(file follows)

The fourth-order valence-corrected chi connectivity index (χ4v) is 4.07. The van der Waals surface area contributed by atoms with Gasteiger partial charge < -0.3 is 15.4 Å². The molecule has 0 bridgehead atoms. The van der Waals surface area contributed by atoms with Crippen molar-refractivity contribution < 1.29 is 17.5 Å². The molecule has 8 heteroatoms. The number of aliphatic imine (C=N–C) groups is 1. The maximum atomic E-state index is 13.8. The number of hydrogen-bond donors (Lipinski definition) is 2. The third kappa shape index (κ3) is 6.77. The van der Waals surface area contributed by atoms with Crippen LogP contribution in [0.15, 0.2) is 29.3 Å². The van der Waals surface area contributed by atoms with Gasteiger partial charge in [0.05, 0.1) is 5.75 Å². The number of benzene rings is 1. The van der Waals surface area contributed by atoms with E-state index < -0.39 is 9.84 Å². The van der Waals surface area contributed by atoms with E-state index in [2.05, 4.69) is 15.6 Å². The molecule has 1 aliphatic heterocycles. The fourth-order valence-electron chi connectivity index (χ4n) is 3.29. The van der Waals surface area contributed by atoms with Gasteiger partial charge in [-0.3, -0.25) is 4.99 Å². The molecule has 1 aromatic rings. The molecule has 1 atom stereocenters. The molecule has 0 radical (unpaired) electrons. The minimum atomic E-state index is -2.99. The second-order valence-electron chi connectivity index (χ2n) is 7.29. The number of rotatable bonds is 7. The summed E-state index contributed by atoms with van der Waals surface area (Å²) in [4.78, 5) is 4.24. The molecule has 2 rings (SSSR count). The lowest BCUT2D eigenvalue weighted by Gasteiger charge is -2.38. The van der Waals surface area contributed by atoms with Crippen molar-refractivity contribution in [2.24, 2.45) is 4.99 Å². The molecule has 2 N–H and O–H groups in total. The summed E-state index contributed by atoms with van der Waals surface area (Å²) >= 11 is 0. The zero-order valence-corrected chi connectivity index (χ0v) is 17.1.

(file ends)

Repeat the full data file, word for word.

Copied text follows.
The fourth-order valence-corrected chi connectivity index (χ4v) is 4.07. The van der Waals surface area contributed by atoms with Gasteiger partial charge < -0.3 is 15.4 Å². The molecule has 0 bridgehead atoms. The van der Waals surface area contributed by atoms with Crippen molar-refractivity contribution < 1.29 is 17.5 Å². The molecule has 8 heteroatoms. The number of aliphatic imine (C=N–C) groups is 1. The maximum atomic E-state index is 13.8. The number of hydrogen-bond donors (Lipinski definition) is 2. The third kappa shape index (κ3) is 6.77. The van der Waals surface area contributed by atoms with Crippen LogP contribution in [0.15, 0.2) is 29.3 Å². The van der Waals surface area contributed by atoms with Gasteiger partial charge in [0.05, 0.1) is 5.75 Å². The number of benzene rings is 1. The van der Waals surface area contributed by atoms with E-state index < -0.39 is 9.84 Å². The van der Waals surface area contributed by atoms with E-state index in [2.05, 4.69) is 15.6 Å². The molecule has 1 aliphatic heterocycles. The fourth-order valence-electron chi connectivity index (χ4n) is 3.29. The van der Waals surface area contributed by atoms with Gasteiger partial charge in [-0.3, -0.25) is 4.99 Å². The molecule has 1 aromatic rings. The molecule has 1 atom stereocenters. The molecule has 0 radical (unpaired) electrons. The minimum atomic E-state index is -2.99. The second-order valence-electron chi connectivity index (χ2n) is 7.29. The number of rotatable bonds is 7. The summed E-state index contributed by atoms with van der Waals surface area (Å²) in [4.78, 5) is 4.24. The molecule has 2 rings (SSSR count). The lowest BCUT2D eigenvalue weighted by Gasteiger charge is -2.38. The van der Waals surface area contributed by atoms with Crippen molar-refractivity contribution in [2.24, 2.45) is 4.99 Å². The molecule has 2 N–H and O–H groups in total. The summed E-state index contributed by atoms with van der Waals surface area (Å²) >= 11 is 0. The zero-order valence-corrected chi connectivity index (χ0v) is 17.1.